I watched both SPR and BoB with my teenage son and he was greatly moved.  I will say, and this might make me sound like a prude, but the absolutely needless bedroom scene toward the end of BoB was a real put off to me.  They got through almost the entire series without showing needless skin, and in true HBO fashion, had to slip some kind of nonsense in for good measure.  I never went on to watch The Pacific because I figured they'd probably do the same thing there.  
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« Reply #7 on: February 10, 2017, 10:04:36 PM »

I've seen Saving Private Ryan and Band of Brothers.   Both are powerful and very well done productions (understatement when it comes to SPR).  The scene in SPR where the older German soldier kills the younger American with the knife might be the single most disturbing thing I've ever seen in a movie.  To know that things like that actually happened, hand to hand killing and not just with bombs and guns. (I realize that is the history of warfare through the ages, but to see it in a more modern context seemed to have more of an impact.) Man, that was tough to watch.  I've probably thought of that scene dozens of times over the years and it never fails to make me respect what the men in WWII did and went through.  

I believe films like this have the power to inspire younger people to get outside themselves, their own time period, and their own interests, and show them that not only is there a whole world out there, but a whole world that might not have been if not for great men.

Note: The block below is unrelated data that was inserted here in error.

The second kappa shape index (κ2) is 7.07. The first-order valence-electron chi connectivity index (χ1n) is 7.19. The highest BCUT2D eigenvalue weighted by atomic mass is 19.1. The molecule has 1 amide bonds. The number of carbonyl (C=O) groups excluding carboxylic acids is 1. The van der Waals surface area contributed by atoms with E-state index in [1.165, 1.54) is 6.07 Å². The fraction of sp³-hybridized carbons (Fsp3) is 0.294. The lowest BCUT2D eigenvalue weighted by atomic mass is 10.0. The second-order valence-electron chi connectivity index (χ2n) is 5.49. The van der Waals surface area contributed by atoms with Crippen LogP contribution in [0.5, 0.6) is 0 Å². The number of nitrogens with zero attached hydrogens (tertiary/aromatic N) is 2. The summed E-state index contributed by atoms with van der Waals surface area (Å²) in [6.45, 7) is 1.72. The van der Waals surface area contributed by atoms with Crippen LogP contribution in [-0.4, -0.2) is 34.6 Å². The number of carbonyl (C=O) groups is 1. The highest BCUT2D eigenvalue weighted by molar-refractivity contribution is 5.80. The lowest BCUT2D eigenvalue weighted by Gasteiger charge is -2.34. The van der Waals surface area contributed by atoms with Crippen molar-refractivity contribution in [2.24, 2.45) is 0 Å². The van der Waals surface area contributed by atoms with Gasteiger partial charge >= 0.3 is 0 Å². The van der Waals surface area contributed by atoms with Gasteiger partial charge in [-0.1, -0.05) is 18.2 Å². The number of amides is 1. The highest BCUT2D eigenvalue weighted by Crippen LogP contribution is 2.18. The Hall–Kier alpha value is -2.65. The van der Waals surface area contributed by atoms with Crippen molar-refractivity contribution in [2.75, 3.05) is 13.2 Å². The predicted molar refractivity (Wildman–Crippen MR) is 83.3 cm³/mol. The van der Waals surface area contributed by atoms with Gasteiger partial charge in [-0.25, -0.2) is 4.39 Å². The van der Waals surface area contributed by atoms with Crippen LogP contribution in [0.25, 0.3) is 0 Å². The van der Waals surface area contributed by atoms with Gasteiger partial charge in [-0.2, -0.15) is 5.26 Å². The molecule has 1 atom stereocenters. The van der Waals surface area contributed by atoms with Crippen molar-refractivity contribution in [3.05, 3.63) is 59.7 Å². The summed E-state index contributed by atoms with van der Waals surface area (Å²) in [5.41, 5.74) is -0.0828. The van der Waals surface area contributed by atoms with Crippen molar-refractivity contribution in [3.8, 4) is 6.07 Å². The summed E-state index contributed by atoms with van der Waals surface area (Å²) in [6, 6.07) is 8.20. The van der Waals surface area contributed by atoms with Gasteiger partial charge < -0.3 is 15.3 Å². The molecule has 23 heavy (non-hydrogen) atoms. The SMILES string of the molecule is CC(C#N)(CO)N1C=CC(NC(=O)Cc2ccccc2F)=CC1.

I watched both SPR and BoB with my teenage son and he was greatly moved.  I will say, and this might make me sound like a prude, but the absolutely needless bedroom scene toward the end of BoB was a real put off to me.  They got through almost the entire series without showing needless skin, and in true HBO fashion, had to slip some kind of nonsense in for good measure.  I never went on to watch The Pacific because I figured they'd probably do the same thing there.  

I have it on good authority that there was no sex in WWII just hand to hand .... combat. Let me get this straight, however, while disturbing, you liked the scene which included up close and personal killing but were offended by nudity? Okay then.     
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Danny
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« Reply #8 on: February 10, 2017, 10:25:41 PM »

Major Dick Winters had a lot of things cut out VIA Tom Hanks. He thought they were totally unnecessary in telling the story.

    He was also concerned about the young people that would be seeing BAND OF BROTHERS.

    I also think that sex scene  had nothing to do with telling the story.  It could have been implied without full nudity.  If I was watching the series with my wife or kids,  grandkids etc. It would have been a very embarrassing moment for all. I do have teenage and older grandkids.